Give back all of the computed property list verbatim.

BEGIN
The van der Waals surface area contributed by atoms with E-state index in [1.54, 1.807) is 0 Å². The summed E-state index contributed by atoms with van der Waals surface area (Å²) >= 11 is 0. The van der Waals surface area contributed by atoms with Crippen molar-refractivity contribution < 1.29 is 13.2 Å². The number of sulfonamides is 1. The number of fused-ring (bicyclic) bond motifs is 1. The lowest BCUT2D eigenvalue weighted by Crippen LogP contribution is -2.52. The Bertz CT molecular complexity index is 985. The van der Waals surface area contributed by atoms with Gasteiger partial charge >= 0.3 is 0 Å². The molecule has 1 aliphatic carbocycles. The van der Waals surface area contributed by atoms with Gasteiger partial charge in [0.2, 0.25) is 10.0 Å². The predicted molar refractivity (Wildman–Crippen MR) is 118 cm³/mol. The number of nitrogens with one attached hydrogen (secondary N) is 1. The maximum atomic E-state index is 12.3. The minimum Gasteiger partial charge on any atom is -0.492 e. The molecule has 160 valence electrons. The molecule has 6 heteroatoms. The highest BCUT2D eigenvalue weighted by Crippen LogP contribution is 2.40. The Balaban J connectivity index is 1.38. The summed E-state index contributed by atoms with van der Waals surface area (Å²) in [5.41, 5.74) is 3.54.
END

The van der Waals surface area contributed by atoms with E-state index in [1.54, 1.807) is 0 Å². The summed E-state index contributed by atoms with van der Waals surface area (Å²) >= 11 is 0. The van der Waals surface area contributed by atoms with Crippen molar-refractivity contribution < 1.29 is 13.2 Å². The number of sulfonamides is 1. The number of fused-ring (bicyclic) bond motifs is 1. The lowest BCUT2D eigenvalue weighted by Crippen LogP contribution is -2.52. The Bertz CT molecular complexity index is 985. The van der Waals surface area contributed by atoms with Gasteiger partial charge >= 0.3 is 0 Å². The molecule has 1 aliphatic carbocycles. The van der Waals surface area contributed by atoms with Gasteiger partial charge in [0.2, 0.25) is 10.0 Å². The predicted molar refractivity (Wildman–Crippen MR) is 118 cm³/mol. The number of nitrogens with one attached hydrogen (secondary N) is 1. The maximum atomic E-state index is 12.3. The minimum Gasteiger partial charge on any atom is -0.492 e. The molecule has 160 valence electrons. The molecule has 6 heteroatoms. The highest BCUT2D eigenvalue weighted by Crippen LogP contribution is 2.40. The Balaban J connectivity index is 1.38. The summed E-state index contributed by atoms with van der Waals surface area (Å²) in [5.41, 5.74) is 3.54.